Theodore “Fats” Navarro (trumpet) was born on September 24, 1923 in Key West, Florida and passed away on July 6, 1950 in NYC, New York at the age of 26.
Navarro was born in Key West, Florida, to Cuban-Black-Chinese parentage. He began playing piano at age six, but did not become serious about music until he began playing trumpet at age of thirteen. He was a childhood friend of drummer Al Dreares. By the time he graduated from Douglass high school he wanted to be away from Key West and joined a dance band headed for the midwest. He worked with Andy Kirk during 1943-1944, and replaced Dizzy Gillespie with the Billy Eckstine big band during 1945-1946.
Tiring of the road life after touring with many bands and gaining valuable experience, including influencing a young J. J. Johnson when they were together in Snookum Russell’s territory band, Navarro settled in New York City in 1946, where his career took off. He met and played with, among others, Charlie Parker, one of the greatest musical innovators of modern jazz improvisation, but Navarro was in a position to demand a high salary, and did not join one of Parker’s regular groups.
He had short stints with the big bands of Lionel Hampton and Benny Goodman, continued working with Dameron, made classic recordings with Bud Powell (in a quintet with a young Sonny Rollins) and the Metronome All-Stars, and a 1950 Birdland appearance with Charlie Parker was privately recorded. He also participated in small group recording sessions with Kenny Clarke, Eddie “Lockjaw” Davis, Coleman Hawkins, Illinois Jacquet, and Howard McGhee. He also developed a heroin addiction, which, coupled with tuberculosis and a weight problem (he was nicknamed “Fat Girl”) led to a slow decline in his health and death at the age of twenty-six.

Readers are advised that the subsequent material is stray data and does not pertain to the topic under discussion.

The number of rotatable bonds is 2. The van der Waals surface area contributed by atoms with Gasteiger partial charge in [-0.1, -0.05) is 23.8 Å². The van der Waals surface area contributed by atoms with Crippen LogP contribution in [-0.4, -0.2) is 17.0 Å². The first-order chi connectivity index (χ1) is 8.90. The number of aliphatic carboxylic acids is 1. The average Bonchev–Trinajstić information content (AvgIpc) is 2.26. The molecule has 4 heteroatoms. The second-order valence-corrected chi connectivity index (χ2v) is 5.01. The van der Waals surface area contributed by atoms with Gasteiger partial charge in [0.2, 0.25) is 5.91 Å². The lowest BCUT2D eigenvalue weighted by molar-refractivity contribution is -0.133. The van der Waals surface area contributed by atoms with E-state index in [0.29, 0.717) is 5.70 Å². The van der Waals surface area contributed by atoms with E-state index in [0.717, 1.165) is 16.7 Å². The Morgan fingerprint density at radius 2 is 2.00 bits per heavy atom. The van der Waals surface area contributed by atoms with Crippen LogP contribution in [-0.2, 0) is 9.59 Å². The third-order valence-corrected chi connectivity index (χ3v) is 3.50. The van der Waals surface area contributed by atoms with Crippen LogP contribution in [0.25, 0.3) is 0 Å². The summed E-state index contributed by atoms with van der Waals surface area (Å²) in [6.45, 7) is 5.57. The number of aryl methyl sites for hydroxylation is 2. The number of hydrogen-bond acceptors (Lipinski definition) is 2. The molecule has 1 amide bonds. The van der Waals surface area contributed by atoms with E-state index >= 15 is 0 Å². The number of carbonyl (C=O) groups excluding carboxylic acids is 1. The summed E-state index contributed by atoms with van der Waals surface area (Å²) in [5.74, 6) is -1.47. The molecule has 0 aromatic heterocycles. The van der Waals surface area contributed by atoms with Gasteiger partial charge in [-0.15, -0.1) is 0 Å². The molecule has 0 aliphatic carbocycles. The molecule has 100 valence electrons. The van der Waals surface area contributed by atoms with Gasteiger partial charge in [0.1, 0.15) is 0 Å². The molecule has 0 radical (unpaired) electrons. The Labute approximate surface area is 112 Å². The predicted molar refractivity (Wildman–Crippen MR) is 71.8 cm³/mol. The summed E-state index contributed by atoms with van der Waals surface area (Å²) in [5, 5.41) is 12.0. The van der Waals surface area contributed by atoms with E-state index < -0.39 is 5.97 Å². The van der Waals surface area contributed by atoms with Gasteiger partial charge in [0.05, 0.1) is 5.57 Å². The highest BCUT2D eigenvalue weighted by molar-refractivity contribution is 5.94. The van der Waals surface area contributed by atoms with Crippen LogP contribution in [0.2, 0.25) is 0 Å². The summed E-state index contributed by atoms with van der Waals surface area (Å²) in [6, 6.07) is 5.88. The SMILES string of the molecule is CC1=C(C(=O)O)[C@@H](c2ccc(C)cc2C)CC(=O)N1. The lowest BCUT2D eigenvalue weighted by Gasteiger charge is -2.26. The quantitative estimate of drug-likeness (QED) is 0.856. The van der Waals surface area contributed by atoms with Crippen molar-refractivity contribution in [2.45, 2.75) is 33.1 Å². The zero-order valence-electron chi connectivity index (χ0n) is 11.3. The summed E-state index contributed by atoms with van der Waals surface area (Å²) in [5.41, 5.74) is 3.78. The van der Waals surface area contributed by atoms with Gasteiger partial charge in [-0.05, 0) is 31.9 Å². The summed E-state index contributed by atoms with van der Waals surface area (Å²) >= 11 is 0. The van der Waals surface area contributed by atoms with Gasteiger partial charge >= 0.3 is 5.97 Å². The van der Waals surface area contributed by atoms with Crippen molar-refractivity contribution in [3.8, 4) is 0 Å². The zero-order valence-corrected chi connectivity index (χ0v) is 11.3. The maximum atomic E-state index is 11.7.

In Charles Mingus’ somewhat counter-factual autobiography Beneath the Underdog, Navarro and Mingus strike up a deep friendship while touring together. Navarro was hospitalized on July 1 and died in the evening of July 7, 1950. His last performance was with Charlie Parker on July 1 at Birdland.
The Epitaph on Fats Navarro grave stone reads:
“I’d Like To Just Play A Perfect Melody, All The Chord Progressions Right, The Melody Original And Fresh – My Own.”
Navarro was survived by wife Rena (née Clark; 1927–1975) and daughter Linda (born 1949), who currently lives in Seattle, Washington.